Weyler förlag, 2017.
Reviewed by Hannah Charlton in SBR 2018:1
Review Section: Fiction
This is the third part of a trilogy set in and around Kalmar and the neighbouring island of Öland. Eva, the central character in all three books, returns to the family home at thirty to reconnect with her past and try to investigate how she has become the adult she is – and to see if she has a voice as a writer. She stays with Stickan, her grandmother, and her uncle who collects butterflies and lives in the basement.
Eva is a tortured soul who hovers perpetually between the extremes of artistic imagination and a kind of derangement: she both invites confessions and delves into family secrets, within the context of a very conformist community. As she seeks to retrace some of her idealised childhood happiness and her place within her family she unearths tragic and interlocking secrets: gambling, suicide, an illegitimate baby left to die out in the cold, a fostered son turned local landowner, and a family of highly artistic individuals who all struggled with island life.
And yet it is the island that plays a leading role as the narrative unfolds: Eva’s entire experience is transmitted through the physical aspects of the landscape and place. Each of her emotions is mapped through a sensation arising from light, temperature, colour, scents, texture, plants and the minutiae of the natural world around her.
Language is the guiding force for these experiences and sensations: early on in the book Eva comes across a list of the words her mother invented to describe sensations and visual experiences: solregn, for example, ‘when everything glistens like diamonds in heaven’. And Eva’s ‘madeleines’ were the mud pies made as a child with a mother watching who was present as an artist and photographer but not as a parent, and who late on in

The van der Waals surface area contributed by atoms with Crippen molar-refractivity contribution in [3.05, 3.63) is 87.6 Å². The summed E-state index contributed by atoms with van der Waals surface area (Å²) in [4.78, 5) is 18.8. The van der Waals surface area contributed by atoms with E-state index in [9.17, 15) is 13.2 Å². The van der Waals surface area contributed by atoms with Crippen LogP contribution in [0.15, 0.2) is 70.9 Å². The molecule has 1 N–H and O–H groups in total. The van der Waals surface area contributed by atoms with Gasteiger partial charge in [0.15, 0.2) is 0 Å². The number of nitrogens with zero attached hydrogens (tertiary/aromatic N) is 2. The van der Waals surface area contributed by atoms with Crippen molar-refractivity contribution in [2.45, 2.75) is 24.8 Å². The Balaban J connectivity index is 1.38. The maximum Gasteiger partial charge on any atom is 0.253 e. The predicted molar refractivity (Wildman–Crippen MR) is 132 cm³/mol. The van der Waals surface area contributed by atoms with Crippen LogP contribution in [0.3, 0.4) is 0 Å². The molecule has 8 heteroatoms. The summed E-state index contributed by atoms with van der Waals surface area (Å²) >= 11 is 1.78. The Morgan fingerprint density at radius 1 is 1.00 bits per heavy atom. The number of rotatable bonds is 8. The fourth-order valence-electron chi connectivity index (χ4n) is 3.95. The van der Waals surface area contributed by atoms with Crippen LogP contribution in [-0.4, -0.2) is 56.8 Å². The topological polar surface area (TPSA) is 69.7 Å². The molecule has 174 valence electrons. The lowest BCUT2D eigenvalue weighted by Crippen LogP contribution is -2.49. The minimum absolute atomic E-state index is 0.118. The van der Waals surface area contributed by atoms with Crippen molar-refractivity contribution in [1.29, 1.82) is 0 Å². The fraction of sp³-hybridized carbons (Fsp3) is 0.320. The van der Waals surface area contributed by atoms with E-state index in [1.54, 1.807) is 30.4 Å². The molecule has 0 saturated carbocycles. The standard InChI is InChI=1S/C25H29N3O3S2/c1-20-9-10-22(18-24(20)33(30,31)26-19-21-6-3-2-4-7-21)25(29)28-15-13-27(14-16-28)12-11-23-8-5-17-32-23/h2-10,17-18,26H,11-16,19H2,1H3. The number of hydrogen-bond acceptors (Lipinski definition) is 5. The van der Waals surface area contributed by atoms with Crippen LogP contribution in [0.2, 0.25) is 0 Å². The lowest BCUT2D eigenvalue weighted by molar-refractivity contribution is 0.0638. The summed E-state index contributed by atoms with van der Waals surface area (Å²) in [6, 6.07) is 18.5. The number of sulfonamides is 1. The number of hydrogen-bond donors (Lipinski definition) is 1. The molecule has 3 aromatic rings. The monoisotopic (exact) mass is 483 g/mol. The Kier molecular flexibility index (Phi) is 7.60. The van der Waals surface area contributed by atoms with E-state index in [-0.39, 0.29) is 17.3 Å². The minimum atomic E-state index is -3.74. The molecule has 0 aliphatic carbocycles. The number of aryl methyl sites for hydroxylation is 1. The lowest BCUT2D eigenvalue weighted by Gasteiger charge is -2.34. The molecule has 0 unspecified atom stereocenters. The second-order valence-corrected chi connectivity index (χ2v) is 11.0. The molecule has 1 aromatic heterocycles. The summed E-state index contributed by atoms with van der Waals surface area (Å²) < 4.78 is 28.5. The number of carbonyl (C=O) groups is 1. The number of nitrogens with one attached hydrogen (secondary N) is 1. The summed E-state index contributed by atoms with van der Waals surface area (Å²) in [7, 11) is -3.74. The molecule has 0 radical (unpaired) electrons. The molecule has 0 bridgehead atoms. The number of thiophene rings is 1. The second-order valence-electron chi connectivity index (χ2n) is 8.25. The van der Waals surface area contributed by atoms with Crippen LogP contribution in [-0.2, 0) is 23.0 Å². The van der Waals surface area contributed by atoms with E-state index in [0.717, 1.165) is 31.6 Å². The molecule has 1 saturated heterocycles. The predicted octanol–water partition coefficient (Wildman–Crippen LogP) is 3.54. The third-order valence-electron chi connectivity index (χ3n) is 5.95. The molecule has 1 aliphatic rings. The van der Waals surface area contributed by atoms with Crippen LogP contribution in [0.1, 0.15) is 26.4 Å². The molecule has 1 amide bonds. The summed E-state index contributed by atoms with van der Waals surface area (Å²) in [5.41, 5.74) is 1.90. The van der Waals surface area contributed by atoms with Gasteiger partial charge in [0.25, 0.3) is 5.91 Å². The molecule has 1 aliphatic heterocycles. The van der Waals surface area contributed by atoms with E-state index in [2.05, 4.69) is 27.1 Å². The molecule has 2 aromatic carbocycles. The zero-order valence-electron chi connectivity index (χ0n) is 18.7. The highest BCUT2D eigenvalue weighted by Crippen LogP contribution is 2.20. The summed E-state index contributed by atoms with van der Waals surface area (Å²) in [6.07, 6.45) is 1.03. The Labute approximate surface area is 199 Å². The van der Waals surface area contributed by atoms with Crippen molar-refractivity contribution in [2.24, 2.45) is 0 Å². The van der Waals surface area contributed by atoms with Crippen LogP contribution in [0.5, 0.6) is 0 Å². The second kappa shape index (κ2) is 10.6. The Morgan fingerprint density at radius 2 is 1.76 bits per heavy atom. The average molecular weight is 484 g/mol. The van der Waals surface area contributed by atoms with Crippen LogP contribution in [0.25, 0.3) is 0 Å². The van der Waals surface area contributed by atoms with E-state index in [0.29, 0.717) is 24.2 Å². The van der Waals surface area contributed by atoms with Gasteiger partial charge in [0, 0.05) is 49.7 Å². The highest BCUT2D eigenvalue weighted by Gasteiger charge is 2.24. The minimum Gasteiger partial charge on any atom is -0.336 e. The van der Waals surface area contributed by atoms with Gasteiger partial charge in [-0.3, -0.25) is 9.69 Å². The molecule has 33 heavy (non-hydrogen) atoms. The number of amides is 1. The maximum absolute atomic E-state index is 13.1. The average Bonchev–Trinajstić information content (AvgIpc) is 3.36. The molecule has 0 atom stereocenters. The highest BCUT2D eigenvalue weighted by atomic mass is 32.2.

the book defends with religious fervour the freedom she gave her children.
Major themes of isolated countryside communities versus a rootless metropolitan existence clash when Ramström, the illiterate foster child turned local landowner, battles with Eva over a boathouse that has been her family’s creative refuge. He demands that she leave; she, however, sees it as the focal point of all her family’s creative endeavours. It is also her own personal space, holding the diaries and drawings of several generations, and the source of her discoveries of family tragedies and yearnings.
The central relationship in the novel is between Eva and her grandmother; Stickan gives her a sense of belonging and place and gradually opens up with tales of her family that give Eva a feeling of pride and shared sorrow over unavoidable and wretched individual experiences. She consistently pushes Eva to write, to be the poet who links words and experience. Stickan herself is the stoical survivor of a difficult childhood. ‘Death’, she explains to Eva ‘doesn’t usually come as a surprise. It’s more like a letter in the post, not one with exotic foreign stamps but more like a bill to be paid.’
And as Eva literally unearths the secret of the baby’s golden heart, digging up a grave with her bare hands in the moonlight, we see her as the historian, confessor and witness who must bear the weight of past transgressions and misfortunes.
The book’s strength lies in the interplay between emotions and environment, and the way that is expressed, with the island’s song as the theme tune: ‘the song tonight is so strong I feel as if I could catch it in my hands.’ If there is a weakness, it is the sudden introduction, without enough context, of bit-part players in Eva’s story. It may be that this is covered if all three books are read in sequence. As a trilogy the books present an arc through time for Eva: the first book is set in Kalmar, the second, Sund, is the water between, and the third is rooted in the island itself, where Eva finally finds her own voice.